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 Question from sherry, a parent: I am a prime number. I can not be shared fairly except by one group. My array can only be one row. array can only be one row. Can you please explain this out to me so I can help my child with it. Thanks

Hi Sherry,

Your child's teacher is using concepts that are familiar to her class to introduce the concept of a prime number. A prime number is an integer greater than 1 whose only positive factors are itself and one. For example 2, 3, 5, 7, 11 and 13 are prime numbers but 12 is not since 3 is a factor of 12.

Suppose your child has 7 gum drops and she wants to share them fairly with some friends who are coming over after school. If no one shows up but your daughter then she can eat all 7. If some friends do show up and there are 7 children in total then each can have one gum drop and they are shared fairly. For any other number of children the gum drops can no be shared fairly. (She could of course give one to her mother leaving 6 and then 6 could be shared fairly among 3 children, 2 each, or 2 children, 3 each.)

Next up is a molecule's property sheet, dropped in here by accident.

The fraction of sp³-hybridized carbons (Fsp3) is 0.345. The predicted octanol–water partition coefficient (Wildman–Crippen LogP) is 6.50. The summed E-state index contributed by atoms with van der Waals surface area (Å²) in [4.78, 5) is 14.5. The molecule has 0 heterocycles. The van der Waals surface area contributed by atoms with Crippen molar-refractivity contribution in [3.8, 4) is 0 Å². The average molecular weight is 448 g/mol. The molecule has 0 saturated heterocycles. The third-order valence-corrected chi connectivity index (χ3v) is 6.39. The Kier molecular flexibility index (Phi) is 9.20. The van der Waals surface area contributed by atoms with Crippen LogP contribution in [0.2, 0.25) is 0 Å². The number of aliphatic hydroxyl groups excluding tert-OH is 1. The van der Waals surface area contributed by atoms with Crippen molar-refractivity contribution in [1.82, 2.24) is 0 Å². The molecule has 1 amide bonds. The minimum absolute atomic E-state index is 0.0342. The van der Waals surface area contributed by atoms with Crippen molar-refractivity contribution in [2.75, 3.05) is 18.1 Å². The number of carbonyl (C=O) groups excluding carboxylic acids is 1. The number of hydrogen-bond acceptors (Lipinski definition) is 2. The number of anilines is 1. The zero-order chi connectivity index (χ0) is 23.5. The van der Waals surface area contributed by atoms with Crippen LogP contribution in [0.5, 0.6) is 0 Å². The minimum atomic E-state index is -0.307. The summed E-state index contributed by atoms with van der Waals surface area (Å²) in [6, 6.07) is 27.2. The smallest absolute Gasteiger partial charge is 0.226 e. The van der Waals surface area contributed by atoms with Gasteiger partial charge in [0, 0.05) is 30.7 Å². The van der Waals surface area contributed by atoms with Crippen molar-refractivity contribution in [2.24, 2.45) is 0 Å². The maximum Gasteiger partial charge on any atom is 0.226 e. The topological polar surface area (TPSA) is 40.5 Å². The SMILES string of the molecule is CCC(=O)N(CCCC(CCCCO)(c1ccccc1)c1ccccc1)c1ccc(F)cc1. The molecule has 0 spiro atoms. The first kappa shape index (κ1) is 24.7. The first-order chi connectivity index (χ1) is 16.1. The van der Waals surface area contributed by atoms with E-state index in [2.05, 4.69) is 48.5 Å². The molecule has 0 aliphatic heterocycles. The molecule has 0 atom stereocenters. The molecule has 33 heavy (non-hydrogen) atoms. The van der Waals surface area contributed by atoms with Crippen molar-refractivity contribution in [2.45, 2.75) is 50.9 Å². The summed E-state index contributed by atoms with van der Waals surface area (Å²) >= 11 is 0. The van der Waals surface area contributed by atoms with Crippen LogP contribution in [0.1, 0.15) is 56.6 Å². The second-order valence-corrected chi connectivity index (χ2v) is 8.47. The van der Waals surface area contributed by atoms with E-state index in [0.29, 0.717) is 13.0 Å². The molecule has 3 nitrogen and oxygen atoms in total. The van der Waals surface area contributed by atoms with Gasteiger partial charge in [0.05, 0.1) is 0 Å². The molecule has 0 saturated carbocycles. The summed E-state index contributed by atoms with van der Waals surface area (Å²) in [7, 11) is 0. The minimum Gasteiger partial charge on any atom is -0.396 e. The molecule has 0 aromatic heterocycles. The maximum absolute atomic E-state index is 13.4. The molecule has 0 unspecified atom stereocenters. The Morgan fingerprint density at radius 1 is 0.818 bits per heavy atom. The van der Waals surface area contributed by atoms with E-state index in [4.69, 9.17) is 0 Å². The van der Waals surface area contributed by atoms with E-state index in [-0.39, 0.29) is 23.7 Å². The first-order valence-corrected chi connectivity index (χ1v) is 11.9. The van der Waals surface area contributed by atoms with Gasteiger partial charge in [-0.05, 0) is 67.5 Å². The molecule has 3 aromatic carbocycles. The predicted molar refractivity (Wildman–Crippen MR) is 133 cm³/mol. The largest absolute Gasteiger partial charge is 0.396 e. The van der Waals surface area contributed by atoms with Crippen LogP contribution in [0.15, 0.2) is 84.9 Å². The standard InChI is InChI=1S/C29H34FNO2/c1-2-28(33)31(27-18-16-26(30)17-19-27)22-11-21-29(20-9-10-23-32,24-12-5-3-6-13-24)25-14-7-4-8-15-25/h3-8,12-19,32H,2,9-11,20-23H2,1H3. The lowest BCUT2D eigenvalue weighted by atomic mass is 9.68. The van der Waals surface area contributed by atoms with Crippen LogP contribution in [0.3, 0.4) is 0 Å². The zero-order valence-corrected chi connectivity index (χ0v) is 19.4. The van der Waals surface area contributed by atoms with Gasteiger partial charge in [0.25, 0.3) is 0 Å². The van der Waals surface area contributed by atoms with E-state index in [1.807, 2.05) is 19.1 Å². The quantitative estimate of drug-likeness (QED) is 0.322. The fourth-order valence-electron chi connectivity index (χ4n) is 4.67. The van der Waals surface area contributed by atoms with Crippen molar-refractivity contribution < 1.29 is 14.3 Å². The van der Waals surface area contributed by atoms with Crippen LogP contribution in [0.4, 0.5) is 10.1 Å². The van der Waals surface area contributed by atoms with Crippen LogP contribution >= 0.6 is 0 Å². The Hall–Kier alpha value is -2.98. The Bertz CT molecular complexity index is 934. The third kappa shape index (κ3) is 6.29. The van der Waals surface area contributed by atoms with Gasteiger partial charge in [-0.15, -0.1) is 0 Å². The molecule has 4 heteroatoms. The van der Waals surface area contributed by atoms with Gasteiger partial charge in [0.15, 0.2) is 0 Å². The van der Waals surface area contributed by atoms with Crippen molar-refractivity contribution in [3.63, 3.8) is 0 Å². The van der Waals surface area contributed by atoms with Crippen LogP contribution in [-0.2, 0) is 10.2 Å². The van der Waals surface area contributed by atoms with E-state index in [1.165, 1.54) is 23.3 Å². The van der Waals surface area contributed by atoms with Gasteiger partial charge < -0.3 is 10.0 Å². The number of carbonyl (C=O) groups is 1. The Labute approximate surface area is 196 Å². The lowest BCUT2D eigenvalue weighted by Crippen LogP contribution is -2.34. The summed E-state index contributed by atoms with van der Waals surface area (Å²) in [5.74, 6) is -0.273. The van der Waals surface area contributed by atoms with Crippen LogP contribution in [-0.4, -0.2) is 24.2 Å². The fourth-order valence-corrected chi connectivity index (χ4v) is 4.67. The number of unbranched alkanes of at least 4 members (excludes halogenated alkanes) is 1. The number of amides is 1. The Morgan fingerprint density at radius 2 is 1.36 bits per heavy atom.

Similarly if you have 12 eggs you can put them in a 2 by 6 array. That's the way they come in the grocery store. You can also put them in a 3 by 4 array since 3 × 4 = 12. But if you have 13 eggs then the only possible arrays are either one row of 13 eggs or 13 rows of 1 egg each. If you are unfamiliar with the concept of arrays go to the Quandaries and Queries page of Math Central and use the Quick Search to search for the term array.

I hope this helps,
Penny

Math Central is supported by the University of Regina and The Pacific Institute for the Mathematical Sciences.